Programme for 'Autumn Crocus' at the Palace Theatre, Manchester.In one of the Spring Shows starring Beryl Read and Jimmy Edwards they both did a sketch that featured Tunis the horse. Tunis used to get sexually excited when he was standing next to Beryl and showed it. Whilst Wally his trainer and myself bellowed put it away Tunis from the wings. Beryl would then come off stage at the end of the sketch and say to me I am not going on again if that f****** horse does that . The horse sketch was in the early second half of the show and Curries Waltzing Water Fountains closed the first half of the show. These were struck during the interval and Tunis was brought in on the opposite side of the stage through the double doors and led over to the other side of the of the stage to the prompt corner whilst this was happening. I kept a box of lump sugar for him in the prompt corner. One night he decided he could not wait for his sugar and galloped across the stage to me, sending stage hands scenery and water pipes flying. We had to lengthen the interval by ten minutes in order to mop up the ensuing flood. I was again not top of the popularity stakes.

Right - Programme for 'Autumn Crocus' at the Palace Theatre, Manchester.

There were a number of musical directors at the Palace during the fifties who presided over an excellent 16-piece orchestra. One of them had a peculiar time beat with his baton and we used to say he looked as though he was knitting fog. If an act came along with difficult music he would always retire to his sick bed with what we all called diplomatic influenza.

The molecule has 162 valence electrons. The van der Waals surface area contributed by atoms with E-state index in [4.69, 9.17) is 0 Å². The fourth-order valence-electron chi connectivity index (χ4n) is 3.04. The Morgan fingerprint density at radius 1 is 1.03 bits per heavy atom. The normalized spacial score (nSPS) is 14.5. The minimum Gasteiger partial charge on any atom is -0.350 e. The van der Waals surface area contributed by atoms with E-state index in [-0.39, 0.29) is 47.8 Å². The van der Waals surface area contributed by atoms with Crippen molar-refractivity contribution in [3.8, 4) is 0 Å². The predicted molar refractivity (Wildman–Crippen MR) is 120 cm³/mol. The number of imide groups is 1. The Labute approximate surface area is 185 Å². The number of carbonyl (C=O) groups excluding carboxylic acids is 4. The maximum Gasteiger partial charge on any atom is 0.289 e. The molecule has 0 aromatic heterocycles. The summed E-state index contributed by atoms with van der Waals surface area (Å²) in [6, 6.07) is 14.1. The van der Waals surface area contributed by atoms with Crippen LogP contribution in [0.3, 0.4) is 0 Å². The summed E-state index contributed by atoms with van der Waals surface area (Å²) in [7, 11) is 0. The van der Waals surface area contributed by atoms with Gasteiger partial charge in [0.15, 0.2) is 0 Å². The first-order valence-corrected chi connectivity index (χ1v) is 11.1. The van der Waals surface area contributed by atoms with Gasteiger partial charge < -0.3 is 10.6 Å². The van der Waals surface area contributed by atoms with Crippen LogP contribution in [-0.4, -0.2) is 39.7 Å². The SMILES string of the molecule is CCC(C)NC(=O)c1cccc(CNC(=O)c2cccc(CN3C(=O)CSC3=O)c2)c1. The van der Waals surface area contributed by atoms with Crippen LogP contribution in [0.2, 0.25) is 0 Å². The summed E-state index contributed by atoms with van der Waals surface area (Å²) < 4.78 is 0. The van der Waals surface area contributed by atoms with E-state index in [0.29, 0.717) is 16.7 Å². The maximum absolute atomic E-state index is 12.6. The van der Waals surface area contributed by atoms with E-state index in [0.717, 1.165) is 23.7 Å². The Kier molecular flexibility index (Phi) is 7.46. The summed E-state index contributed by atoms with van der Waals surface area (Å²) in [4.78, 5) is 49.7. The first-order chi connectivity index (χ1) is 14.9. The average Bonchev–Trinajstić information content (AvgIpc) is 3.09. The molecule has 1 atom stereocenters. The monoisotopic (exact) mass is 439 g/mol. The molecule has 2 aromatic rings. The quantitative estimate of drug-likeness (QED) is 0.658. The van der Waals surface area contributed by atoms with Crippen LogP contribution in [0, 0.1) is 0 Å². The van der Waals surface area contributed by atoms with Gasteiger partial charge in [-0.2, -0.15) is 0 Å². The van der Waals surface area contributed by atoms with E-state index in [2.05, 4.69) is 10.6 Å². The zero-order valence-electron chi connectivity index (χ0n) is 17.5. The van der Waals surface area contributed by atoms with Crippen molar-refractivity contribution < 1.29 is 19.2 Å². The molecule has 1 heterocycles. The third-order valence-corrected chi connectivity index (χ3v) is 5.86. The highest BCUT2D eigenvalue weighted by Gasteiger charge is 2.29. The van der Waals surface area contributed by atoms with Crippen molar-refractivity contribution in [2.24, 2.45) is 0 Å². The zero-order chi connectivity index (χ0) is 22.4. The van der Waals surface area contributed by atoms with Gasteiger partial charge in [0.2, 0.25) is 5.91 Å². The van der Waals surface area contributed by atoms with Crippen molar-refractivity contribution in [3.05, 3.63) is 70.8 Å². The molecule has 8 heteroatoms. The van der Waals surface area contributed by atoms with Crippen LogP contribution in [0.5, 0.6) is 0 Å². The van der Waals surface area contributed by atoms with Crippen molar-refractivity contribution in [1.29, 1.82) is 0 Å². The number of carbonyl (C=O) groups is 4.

The Palace is one of the most successful theatres in the country and now owned by Clear Channel Television. It went through a period in the seventies when it looked as though it was going to go but it survived. Long may it do so.

Text written for this site by Donald Auty.

Also by Donald Auty on this site:
A Stage Struck Man - A profile of Donald Auty.
Those Variety days
Pantomime in the 1940s 1950s
Pantomime economics of 50 years ago
Summer at the Winter Gardens and Pavilion Bournemouth 1961- 67
Working Newcastle's Palace Theatre in the 1950s
Bridlington Summer 1963
Twighlight of the Touring Review
Blackpool Wonderful Blackpool
Moss Empires' Theatres in the Fifties